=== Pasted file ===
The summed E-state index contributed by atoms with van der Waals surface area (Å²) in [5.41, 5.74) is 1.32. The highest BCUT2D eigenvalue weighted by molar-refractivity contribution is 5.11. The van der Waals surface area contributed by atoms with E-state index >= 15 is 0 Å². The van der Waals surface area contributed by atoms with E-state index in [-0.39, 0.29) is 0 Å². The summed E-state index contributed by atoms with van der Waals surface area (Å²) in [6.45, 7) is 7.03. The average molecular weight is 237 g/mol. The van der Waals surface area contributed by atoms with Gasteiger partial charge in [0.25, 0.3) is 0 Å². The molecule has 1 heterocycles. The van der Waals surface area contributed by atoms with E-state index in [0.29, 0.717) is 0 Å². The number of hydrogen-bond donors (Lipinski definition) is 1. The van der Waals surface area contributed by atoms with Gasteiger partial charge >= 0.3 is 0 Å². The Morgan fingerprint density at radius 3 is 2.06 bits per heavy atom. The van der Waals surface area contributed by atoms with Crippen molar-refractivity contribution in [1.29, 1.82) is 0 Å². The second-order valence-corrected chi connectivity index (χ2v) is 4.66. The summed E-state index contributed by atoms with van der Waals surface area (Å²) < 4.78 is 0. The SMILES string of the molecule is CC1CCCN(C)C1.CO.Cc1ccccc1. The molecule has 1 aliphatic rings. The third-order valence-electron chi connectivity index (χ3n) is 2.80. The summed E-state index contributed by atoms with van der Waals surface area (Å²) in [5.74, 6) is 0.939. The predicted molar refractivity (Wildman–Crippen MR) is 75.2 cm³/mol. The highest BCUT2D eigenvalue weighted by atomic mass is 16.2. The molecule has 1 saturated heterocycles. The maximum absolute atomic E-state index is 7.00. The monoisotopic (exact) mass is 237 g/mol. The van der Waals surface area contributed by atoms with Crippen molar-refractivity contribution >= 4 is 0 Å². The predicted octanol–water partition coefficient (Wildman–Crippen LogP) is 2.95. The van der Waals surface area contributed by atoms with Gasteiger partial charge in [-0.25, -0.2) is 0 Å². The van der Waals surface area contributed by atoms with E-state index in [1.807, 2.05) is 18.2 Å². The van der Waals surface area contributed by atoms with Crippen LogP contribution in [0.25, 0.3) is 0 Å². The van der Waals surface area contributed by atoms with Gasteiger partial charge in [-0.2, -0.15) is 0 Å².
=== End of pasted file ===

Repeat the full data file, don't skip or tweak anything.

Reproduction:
The summed E-state index contributed by atoms with van der Waals surface area (Å²) in [5.41, 5.74) is 1.32. The highest BCUT2D eigenvalue weighted by molar-refractivity contribution is 5.11. The van der Waals surface area contributed by atoms with E-state index >= 15 is 0 Å². The van der Waals surface area contributed by atoms with E-state index in [-0.39, 0.29) is 0 Å². The summed E-state index contributed by atoms with van der Waals surface area (Å²) in [6.45, 7) is 7.03. The average molecular weight is 237 g/mol. The van der Waals surface area contributed by atoms with Gasteiger partial charge in [0.25, 0.3) is 0 Å². The molecule has 1 heterocycles. The van der Waals surface area contributed by atoms with E-state index in [0.29, 0.717) is 0 Å². The number of hydrogen-bond donors (Lipinski definition) is 1. The van der Waals surface area contributed by atoms with Gasteiger partial charge >= 0.3 is 0 Å². The Morgan fingerprint density at radius 3 is 2.06 bits per heavy atom. The van der Waals surface area contributed by atoms with Crippen molar-refractivity contribution in [1.29, 1.82) is 0 Å². The second-order valence-corrected chi connectivity index (χ2v) is 4.66. The summed E-state index contributed by atoms with van der Waals surface area (Å²) < 4.78 is 0. The SMILES string of the molecule is CC1CCCN(C)C1.CO.Cc1ccccc1. The molecule has 1 aliphatic rings. The third-order valence-electron chi connectivity index (χ3n) is 2.80. The summed E-state index contributed by atoms with van der Waals surface area (Å²) in [5.74, 6) is 0.939. The predicted molar refractivity (Wildman–Crippen MR) is 75.2 cm³/mol. The highest BCUT2D eigenvalue weighted by atomic mass is 16.2. The molecule has 1 saturated heterocycles. The maximum absolute atomic E-state index is 7.00. The monoisotopic (exact) mass is 237 g/mol. The van der Waals surface area contributed by atoms with Crippen molar-refractivity contribution >= 4 is 0 Å². The predicted octanol–water partition coefficient (Wildman–Crippen LogP) is 2.95. The van der Waals surface area contributed by atoms with Gasteiger partial charge in [-0.25, -0.2) is 0 Å². The van der Waals surface area contributed by atoms with E-state index in [1.807, 2.05) is 18.2 Å². The van der Waals surface area contributed by atoms with Crippen LogP contribution in [0.25, 0.3) is 0 Å². The van der Waals surface area contributed by atoms with Gasteiger partial charge in [-0.2, -0.15) is 0 Å².